Sunday, March 23, 2008

Today In History: What A Rush!

On this day in 1889, two million acres of the "Unassigned Lands" in the Oklahoma Territory were opened for homesteading. Fifty thousand people charged in for a slice of freedom and a piece of land to call their own. Plus a chance to form new cities, with their attendant municipal governments and neighborhood vigilance committees to keep the riffraff out.


Anonymous said...

My boss is a homestead family and no he was not a "sooner".

He still has the family lands and plans upon retiring there in a few years. They have some land fallow and revert to forest and the rest is open land that is farmed.

When he retires he will have his own private rifle range out to 1200 yrds and a pistol range within an easy walk from the barn. I wish my ancestors could have picked half as nice a spot.

His Grandfather chose extremely well for a young guy.

Anonymous said...

If you haven't read Allan Eckhart's "THAT DARK AND BLOODY RIVER", it's worth your time. It's a fascinating study of the European settlement of the Ohio River valley. My mother-in-law was actually able to glean some genealogical information from it.

What I found so darkly humorous about the book was trying to imagine what was going through the minds of the Shawnee during that period. These guys were killing settlers by the boatload and suffering little in the way of casualties in return. But no matter how many scalps they took, they just couldn't make a significant dent in whitey's population. There were just too many eurotrash coming down the river.

Nothing else sucks like being on the receiving end of a massive tide of illegal immigrants.

CGHill said...

Actually, we kept out only the raff; the riff flourished.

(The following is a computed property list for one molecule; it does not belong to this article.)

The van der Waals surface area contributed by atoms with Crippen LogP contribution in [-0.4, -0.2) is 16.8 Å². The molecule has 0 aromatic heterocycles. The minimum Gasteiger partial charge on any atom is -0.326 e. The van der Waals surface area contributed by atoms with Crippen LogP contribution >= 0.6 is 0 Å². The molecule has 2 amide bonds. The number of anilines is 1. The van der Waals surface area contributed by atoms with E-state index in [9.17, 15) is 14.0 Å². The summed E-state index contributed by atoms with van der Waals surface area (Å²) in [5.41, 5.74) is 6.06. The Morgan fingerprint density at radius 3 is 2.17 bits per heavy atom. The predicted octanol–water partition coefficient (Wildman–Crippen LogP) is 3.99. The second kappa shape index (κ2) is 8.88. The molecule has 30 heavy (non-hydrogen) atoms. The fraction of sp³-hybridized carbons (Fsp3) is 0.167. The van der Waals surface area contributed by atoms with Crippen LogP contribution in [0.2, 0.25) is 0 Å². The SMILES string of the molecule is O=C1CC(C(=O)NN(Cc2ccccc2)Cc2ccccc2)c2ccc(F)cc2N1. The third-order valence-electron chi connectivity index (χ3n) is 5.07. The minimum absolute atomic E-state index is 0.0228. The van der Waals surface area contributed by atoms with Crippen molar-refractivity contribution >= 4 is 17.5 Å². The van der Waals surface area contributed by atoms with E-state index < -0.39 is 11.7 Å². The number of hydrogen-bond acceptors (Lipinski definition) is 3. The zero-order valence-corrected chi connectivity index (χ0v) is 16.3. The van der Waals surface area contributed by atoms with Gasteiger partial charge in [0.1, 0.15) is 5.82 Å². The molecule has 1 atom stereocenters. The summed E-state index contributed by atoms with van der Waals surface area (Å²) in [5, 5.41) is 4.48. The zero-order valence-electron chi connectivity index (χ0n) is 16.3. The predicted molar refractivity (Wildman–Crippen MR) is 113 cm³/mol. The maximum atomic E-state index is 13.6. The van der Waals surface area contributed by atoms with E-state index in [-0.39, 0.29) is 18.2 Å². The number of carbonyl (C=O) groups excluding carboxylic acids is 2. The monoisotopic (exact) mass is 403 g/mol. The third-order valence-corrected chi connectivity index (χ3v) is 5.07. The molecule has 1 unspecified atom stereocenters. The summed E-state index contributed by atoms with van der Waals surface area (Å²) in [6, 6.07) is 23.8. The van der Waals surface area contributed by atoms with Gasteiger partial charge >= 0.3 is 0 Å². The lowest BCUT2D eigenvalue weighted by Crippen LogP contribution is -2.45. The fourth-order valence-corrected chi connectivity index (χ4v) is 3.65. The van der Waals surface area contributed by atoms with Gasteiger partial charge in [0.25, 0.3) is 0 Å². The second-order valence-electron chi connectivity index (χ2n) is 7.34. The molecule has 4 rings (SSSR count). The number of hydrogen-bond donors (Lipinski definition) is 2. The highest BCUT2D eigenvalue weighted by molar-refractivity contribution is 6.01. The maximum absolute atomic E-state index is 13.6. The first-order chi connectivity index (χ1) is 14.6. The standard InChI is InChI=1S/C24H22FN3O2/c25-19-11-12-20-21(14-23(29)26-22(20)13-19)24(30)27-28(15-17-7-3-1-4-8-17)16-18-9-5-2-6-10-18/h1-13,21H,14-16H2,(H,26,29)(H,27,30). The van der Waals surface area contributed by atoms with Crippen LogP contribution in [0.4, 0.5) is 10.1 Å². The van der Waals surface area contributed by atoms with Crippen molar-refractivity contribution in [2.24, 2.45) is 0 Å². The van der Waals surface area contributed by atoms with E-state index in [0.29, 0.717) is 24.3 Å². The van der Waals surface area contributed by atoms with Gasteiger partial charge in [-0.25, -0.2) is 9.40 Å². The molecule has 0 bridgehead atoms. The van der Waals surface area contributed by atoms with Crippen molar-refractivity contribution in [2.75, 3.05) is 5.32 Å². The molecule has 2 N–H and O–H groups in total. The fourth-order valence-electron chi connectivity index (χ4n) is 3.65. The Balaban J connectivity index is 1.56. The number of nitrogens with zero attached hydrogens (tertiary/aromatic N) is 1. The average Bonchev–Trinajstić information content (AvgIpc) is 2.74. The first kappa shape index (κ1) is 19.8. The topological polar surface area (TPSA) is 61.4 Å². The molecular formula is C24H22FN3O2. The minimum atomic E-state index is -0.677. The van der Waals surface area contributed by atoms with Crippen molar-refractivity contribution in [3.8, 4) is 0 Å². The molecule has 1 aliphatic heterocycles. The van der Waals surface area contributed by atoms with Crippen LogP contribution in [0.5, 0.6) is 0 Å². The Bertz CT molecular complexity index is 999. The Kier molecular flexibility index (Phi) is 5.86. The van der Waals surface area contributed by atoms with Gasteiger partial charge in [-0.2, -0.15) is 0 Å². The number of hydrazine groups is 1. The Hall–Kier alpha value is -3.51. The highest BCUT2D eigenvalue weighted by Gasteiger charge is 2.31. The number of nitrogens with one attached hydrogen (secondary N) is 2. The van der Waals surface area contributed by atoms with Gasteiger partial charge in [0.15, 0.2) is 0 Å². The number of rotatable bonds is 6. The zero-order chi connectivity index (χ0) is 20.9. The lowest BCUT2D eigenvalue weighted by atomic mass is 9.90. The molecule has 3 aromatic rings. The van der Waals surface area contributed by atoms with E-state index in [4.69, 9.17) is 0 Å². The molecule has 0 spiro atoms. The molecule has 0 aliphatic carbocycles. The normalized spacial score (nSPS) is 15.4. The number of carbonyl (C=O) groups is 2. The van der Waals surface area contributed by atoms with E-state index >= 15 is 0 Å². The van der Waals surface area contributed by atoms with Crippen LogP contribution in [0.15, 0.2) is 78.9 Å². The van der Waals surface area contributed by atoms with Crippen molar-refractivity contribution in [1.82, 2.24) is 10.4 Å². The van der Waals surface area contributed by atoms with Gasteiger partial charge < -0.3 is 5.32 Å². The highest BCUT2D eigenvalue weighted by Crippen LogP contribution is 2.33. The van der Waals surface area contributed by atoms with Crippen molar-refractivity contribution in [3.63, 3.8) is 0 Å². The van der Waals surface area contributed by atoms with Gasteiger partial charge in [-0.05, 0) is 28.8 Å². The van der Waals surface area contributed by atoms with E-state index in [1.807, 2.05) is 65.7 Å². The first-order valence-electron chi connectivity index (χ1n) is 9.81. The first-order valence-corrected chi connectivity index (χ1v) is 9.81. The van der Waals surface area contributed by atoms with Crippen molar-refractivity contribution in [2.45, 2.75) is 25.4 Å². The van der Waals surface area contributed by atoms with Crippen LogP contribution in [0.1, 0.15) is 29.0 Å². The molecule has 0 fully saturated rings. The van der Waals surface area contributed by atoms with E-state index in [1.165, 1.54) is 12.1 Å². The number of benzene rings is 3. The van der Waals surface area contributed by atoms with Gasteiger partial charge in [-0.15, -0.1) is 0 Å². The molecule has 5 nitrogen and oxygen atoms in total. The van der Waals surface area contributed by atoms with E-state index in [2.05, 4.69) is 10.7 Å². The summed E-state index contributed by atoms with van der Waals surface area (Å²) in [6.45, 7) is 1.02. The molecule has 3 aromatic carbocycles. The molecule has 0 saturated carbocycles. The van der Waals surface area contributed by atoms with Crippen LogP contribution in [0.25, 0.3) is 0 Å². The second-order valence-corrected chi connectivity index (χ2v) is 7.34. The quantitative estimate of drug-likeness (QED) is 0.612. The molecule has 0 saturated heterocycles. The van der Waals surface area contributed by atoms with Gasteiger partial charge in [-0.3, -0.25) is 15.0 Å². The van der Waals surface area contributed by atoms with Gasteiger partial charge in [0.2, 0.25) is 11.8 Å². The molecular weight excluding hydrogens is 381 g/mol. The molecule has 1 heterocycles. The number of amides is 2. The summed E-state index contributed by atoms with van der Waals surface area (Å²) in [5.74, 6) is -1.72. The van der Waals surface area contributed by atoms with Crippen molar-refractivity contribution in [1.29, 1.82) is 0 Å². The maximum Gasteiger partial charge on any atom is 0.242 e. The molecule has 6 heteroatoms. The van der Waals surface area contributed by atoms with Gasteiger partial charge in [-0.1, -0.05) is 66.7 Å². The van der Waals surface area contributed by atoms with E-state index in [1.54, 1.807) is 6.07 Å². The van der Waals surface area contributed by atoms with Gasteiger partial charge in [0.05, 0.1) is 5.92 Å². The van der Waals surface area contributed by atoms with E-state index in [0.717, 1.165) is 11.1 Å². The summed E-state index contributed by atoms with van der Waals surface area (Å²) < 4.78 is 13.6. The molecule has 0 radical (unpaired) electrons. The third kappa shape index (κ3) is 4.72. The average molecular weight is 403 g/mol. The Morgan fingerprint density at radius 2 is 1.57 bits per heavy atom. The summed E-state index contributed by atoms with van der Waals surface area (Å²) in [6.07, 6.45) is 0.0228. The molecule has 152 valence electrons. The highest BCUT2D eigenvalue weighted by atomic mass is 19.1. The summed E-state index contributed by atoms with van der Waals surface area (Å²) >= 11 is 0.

Anonymous said...

Ok, I'm confused.

I thought the first "run" was April 22, 1889.

CGHill said...
This comment has been removed by the author.
CGHill said...

Technically, this was the day that President Harrison signed the proclamation which opened up the Unassigned Lands and which set the date for first admission of settlers to the 22nd of April. (Originally it was to have been the 20th, which was a Saturday, but Harrison reportedly was worried that the settlers would fail to observe the Sabbath, what with all that running around and staking claims and all, and so the Run was moved to the following Monday.)

Assrot said...

Sounds like one of the many times in our history that we were given free range to murder the native peoples and steal everything they had.

But then, what do I know? I'm only part Native American. Some of my ancestors on the white side of the fence took part in the murdering and pillaging. My wife is full blooded Native American however. Her family has some very good historical records and documents on exactly how and when the white man decided this country had become theirs to steal and on how they systematically went about it.

Very little to be proud of that I can see.